For example, a person who engages in black and white thinking may view their work performance as either completely successful or a complete failure, without considering any middle ground. They may view themselves as either a “good” or “bad” person, based on a single action or mistake. This type of extreme thinking can lead to feelings of extreme anxiety, depression, and self-doubt, as well as difficulties in personal and professional relationships.
Black and white thinking in political psychology
Black and white thinking can also be seen in political or social contexts, where individuals categorize people or groups as either completely good or completely bad, without acknowledging any nuances or complexities. This type of thinking can lead to polarizing beliefs, rigid ideologies, and an unwillingness to engage in constructive dialogue or compromise.
The origins of black and white thinking are complex and multifaceted, but it can stem from a variety of factors, including childhood experiences, cultural and societal influences, and psychological disorders including personality disorder. For example, individuals who have experienced trauma or abuse may engage in black and white thinking as a way to cope with the complexity and ambiguity of their experiences. Similarly, cultural or societal influences that promote a strict adherence to binary categories can also contribute to black and white thinking.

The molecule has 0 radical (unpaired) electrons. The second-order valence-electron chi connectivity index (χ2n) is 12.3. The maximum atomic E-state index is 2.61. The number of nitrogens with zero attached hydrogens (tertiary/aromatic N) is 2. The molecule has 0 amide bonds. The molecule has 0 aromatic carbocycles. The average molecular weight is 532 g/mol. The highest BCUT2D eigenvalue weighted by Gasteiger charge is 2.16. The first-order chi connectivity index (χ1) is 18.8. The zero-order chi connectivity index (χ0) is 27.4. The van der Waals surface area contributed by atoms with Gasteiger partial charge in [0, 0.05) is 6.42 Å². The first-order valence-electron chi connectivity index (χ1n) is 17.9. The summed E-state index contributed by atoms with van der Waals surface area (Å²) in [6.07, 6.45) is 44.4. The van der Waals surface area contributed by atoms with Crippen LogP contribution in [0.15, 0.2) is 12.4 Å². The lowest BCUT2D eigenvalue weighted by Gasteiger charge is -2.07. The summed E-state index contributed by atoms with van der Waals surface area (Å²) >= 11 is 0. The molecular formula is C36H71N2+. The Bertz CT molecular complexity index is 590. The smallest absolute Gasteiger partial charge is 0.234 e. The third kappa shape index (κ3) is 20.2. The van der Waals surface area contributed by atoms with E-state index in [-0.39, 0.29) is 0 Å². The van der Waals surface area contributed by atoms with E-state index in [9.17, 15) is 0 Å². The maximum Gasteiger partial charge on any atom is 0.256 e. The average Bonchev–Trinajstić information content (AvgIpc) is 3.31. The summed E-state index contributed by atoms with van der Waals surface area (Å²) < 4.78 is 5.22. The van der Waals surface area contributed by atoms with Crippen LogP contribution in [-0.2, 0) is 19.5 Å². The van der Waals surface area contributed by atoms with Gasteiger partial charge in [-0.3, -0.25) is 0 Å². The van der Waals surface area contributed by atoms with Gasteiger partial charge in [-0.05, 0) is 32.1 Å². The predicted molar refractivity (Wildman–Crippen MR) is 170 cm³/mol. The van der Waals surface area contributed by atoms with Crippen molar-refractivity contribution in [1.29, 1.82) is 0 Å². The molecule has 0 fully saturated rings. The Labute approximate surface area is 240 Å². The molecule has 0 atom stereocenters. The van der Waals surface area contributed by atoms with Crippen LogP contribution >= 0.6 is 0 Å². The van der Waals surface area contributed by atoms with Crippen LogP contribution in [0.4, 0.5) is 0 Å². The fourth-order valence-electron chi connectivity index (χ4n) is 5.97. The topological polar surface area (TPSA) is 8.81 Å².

Psychological disorders such as borderline personality disorder, obsessive-compulsive disorder, and eating disorders are also associated with black and white thinking. For example, individuals with borderline personality disorder (BPD) may see themselves or others as either completely good or completely bad, without any middle ground. This type of thinking can lead to unstable relationships, impulsive behavior, and emotional dysregulation.
Narcissists too, especially malignant narcissists, tend to exhibit black and white thinking, with the frequent framing of any narrative as being primarily about themselves (good/The Hero) and everyone else (bad/The Other).
Challenging black and white thinking
There are several strategies that can be used to challenge and overcome black and white thinking. One of the most effective ways is to practice mindfulness, which involves being present in the moment and observing one’s thoughts and feelings without judgment. Mindfulness can help individuals to become more aware of their thought patterns and to challenge any extreme or polarized thinking.